David McLansky

Freshman - 905 Points (5/24/1944 / New York City)

Paris,1896 - Poem by David McLansky

In my little garret room
Untouched by feather-duster broom
I slump down in my hard wood chair
And exhale cold clouds in icy air

Once I was rich, so rich in strength
I’d walk the city’s tireless length
And stop off at a strange café
Just to hear what the locals had to say;

Somehow I lost the wife and brats
Too many arguments, too many spats
I had the city as my cocoon
Now my range is this small room.

Once I could read by oil lamplight
Now headlines blur in full sunlight,
The mice sniff at my swollen feet
I stamp them to make them all retreat;

I bend my knee and raise my leg;
Should I be set with bowl to beg?
My horned and bunioned twisted toes
Could raise a coin if so exposed.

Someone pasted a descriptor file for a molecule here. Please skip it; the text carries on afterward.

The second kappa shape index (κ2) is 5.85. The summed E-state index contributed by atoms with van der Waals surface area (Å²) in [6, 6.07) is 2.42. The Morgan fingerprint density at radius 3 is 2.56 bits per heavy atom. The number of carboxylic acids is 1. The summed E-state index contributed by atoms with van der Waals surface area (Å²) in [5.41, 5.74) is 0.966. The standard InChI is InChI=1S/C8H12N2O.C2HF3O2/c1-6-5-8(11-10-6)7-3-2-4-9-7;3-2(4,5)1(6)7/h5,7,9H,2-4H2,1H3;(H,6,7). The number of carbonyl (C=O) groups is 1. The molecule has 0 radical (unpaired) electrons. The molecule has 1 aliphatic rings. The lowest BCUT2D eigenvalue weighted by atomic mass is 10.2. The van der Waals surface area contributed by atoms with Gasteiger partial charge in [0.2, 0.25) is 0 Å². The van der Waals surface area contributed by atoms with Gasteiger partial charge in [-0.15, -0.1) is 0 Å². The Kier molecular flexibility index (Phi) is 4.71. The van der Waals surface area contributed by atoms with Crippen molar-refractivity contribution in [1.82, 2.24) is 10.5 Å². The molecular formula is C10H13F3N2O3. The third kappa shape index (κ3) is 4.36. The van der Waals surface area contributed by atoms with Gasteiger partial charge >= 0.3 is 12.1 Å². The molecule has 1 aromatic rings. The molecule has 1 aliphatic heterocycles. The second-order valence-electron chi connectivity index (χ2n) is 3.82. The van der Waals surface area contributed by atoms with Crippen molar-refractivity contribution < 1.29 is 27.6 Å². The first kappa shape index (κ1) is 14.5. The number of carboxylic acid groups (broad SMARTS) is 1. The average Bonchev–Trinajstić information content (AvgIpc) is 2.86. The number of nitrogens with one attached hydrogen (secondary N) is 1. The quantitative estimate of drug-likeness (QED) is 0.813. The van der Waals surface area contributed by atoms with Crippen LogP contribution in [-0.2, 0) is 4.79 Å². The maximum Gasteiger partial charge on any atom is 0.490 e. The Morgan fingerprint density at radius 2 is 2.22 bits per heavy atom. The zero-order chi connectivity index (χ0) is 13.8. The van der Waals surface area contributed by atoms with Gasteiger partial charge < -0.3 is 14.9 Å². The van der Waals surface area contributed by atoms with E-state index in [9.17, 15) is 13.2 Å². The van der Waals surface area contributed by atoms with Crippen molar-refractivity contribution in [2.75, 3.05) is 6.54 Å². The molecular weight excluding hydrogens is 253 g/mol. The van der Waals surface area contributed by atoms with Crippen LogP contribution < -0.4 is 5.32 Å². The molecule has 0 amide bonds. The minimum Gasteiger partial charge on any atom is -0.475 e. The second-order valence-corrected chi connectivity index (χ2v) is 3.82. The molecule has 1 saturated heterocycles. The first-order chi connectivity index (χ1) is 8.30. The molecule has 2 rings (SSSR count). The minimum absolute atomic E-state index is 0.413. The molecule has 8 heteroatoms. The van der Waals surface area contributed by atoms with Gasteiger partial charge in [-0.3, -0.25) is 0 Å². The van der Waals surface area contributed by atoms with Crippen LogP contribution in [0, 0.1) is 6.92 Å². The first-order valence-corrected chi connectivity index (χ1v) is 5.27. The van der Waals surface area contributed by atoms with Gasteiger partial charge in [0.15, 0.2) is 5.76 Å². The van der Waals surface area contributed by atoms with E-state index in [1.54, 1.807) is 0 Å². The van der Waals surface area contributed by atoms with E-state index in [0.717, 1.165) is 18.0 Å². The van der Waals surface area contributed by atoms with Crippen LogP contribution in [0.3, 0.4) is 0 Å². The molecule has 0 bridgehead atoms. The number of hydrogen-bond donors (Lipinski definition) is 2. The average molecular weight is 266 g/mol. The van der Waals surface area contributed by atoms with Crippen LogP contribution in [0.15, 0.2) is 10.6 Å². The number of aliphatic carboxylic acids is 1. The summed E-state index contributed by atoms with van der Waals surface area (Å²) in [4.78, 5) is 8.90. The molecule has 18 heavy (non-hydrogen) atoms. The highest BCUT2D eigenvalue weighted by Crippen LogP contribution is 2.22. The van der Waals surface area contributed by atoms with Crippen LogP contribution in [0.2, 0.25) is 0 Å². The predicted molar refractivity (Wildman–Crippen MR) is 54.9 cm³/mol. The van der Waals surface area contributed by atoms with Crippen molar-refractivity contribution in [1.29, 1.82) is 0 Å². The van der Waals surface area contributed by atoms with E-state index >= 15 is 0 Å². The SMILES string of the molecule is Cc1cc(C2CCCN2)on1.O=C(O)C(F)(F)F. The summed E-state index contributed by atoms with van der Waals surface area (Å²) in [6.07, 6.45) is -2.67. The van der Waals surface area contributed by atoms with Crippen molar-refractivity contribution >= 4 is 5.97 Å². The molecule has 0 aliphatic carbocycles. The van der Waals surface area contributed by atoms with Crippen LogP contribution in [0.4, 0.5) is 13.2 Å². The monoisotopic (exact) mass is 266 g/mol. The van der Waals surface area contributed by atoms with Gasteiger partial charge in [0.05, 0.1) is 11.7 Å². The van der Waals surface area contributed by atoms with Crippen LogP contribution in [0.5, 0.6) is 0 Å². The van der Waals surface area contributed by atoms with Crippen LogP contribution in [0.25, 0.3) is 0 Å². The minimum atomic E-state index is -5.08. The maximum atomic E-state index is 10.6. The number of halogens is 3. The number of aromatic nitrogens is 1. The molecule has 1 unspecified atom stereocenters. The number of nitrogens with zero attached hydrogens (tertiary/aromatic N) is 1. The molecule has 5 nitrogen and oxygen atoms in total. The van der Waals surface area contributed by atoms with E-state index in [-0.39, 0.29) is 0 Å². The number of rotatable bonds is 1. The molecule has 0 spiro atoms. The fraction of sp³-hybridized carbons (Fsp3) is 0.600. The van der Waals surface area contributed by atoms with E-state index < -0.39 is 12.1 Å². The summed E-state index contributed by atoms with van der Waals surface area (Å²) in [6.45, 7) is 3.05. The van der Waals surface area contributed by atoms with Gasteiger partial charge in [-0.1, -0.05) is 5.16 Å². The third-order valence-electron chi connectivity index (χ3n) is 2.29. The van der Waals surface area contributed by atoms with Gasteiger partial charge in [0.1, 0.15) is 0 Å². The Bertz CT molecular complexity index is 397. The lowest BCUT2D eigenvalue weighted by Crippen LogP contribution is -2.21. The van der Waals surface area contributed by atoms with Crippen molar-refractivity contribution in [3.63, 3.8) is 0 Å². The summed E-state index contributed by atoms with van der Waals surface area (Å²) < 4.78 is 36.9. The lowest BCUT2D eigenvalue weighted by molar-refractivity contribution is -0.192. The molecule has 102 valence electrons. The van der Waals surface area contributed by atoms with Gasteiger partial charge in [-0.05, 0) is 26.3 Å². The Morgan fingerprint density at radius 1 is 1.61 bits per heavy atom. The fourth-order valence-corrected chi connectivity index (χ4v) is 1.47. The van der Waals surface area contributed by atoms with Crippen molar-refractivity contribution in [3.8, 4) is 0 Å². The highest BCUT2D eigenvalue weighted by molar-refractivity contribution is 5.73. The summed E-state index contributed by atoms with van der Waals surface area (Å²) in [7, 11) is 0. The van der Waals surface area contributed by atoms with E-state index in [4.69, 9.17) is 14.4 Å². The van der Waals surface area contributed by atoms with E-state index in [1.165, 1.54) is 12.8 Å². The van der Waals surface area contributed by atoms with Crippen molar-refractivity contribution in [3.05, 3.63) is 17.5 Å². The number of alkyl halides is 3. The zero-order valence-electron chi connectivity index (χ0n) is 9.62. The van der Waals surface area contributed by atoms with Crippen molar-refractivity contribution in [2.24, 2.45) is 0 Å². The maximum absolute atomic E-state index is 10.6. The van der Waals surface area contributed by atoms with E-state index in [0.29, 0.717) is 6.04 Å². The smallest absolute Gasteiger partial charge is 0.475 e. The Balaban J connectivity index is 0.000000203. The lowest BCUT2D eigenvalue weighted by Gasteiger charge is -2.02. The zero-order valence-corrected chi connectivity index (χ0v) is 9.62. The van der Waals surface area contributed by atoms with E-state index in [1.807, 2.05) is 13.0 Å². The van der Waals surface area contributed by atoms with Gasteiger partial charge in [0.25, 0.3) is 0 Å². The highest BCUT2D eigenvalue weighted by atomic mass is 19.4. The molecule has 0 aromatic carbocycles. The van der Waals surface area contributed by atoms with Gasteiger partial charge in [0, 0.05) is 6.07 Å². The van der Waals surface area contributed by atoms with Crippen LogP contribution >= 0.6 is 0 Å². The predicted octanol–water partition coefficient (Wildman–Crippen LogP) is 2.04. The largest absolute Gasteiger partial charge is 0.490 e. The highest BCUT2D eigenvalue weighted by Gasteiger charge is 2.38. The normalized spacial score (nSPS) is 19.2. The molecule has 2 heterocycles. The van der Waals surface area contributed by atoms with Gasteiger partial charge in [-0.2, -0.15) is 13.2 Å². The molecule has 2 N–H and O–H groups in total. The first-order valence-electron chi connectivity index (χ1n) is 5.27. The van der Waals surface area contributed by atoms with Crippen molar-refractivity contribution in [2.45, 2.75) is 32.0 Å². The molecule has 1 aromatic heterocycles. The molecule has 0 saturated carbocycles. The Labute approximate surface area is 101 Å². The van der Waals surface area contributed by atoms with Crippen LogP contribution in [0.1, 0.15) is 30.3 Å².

Once I strode the boulevards,
How my feet carried me afar;
Now they stall upon the stairs,
I had a thought to go out somewhere;

I sway and shuffle on the landing
My feet no longer are commanding;
How odd to stand here paralyzed
A treat for mice and buzzing flies.


Comments about Paris,1896 by David McLansky

  • Silver Star - 3,423 Points Lorraine Colon (6/12/2013 7:34:00 PM)

    Well, I must say, you're in bad shape, but you describe it so well! Good job. (Report) Reply

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Poem Submitted: Wednesday, June 12, 2013

Poem Edited: Wednesday, July 31, 2013


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